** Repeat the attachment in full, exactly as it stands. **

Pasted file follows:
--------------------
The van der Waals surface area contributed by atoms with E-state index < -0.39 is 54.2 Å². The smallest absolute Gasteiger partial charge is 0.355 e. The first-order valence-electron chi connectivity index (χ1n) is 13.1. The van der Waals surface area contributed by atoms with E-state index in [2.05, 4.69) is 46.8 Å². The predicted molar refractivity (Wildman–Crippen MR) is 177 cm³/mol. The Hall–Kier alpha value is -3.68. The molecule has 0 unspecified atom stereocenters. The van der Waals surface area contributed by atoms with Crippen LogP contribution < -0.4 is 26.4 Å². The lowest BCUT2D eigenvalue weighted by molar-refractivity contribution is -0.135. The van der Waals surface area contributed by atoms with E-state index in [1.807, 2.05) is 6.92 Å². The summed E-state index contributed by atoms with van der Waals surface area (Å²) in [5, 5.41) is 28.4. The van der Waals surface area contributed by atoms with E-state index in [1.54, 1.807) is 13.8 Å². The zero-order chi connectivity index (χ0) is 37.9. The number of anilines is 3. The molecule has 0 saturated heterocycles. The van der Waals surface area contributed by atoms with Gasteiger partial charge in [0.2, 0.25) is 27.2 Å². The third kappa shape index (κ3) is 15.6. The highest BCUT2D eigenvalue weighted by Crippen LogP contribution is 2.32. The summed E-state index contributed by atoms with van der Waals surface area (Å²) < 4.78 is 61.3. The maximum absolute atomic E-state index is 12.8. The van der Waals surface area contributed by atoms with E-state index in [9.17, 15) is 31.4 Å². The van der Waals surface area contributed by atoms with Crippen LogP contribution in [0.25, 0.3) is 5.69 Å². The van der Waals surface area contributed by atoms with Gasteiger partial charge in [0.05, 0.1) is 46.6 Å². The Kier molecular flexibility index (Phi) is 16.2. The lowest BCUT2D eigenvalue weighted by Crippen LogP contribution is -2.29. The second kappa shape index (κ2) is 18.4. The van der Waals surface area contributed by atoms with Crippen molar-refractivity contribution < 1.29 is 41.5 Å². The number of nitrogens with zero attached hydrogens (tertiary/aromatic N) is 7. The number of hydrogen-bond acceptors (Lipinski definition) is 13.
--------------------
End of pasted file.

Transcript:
The van der Waals surface area contributed by atoms with E-state index < -0.39 is 54.2 Å². The smallest absolute Gasteiger partial charge is 0.355 e. The first-order valence-electron chi connectivity index (χ1n) is 13.1. The van der Waals surface area contributed by atoms with E-state index in [2.05, 4.69) is 46.8 Å². The predicted molar refractivity (Wildman–Crippen MR) is 177 cm³/mol. The Hall–Kier alpha value is -3.68. The molecule has 0 unspecified atom stereocenters. The van der Waals surface area contributed by atoms with Crippen LogP contribution < -0.4 is 26.4 Å². The lowest BCUT2D eigenvalue weighted by molar-refractivity contribution is -0.135. The van der Waals surface area contributed by atoms with E-state index in [1.807, 2.05) is 6.92 Å². The summed E-state index contributed by atoms with van der Waals surface area (Å²) in [5, 5.41) is 28.4. The van der Waals surface area contributed by atoms with E-state index in [1.54, 1.807) is 13.8 Å². The zero-order chi connectivity index (χ0) is 37.9. The number of anilines is 3. The molecule has 0 saturated heterocycles. The van der Waals surface area contributed by atoms with Gasteiger partial charge in [0.2, 0.25) is 27.2 Å². The third kappa shape index (κ3) is 15.6. The highest BCUT2D eigenvalue weighted by Crippen LogP contribution is 2.32. The summed E-state index contributed by atoms with van der Waals surface area (Å²) < 4.78 is 61.3. The maximum absolute atomic E-state index is 12.8. The van der Waals surface area contributed by atoms with E-state index in [9.17, 15) is 31.4 Å². The van der Waals surface area contributed by atoms with Crippen LogP contribution in [0.25, 0.3) is 5.69 Å². The van der Waals surface area contributed by atoms with Gasteiger partial charge in [0.05, 0.1) is 46.6 Å². The Kier molecular flexibility index (Phi) is 16.2. The lowest BCUT2D eigenvalue weighted by Crippen LogP contribution is -2.29. The second kappa shape index (κ2) is 18.4. The van der Waals surface area contributed by atoms with Crippen molar-refractivity contribution < 1.29 is 41.5 Å². The number of nitrogens with zero attached hydrogens (tertiary/aromatic N) is 7. The number of hydrogen-bond acceptors (Lipinski definition) is 13.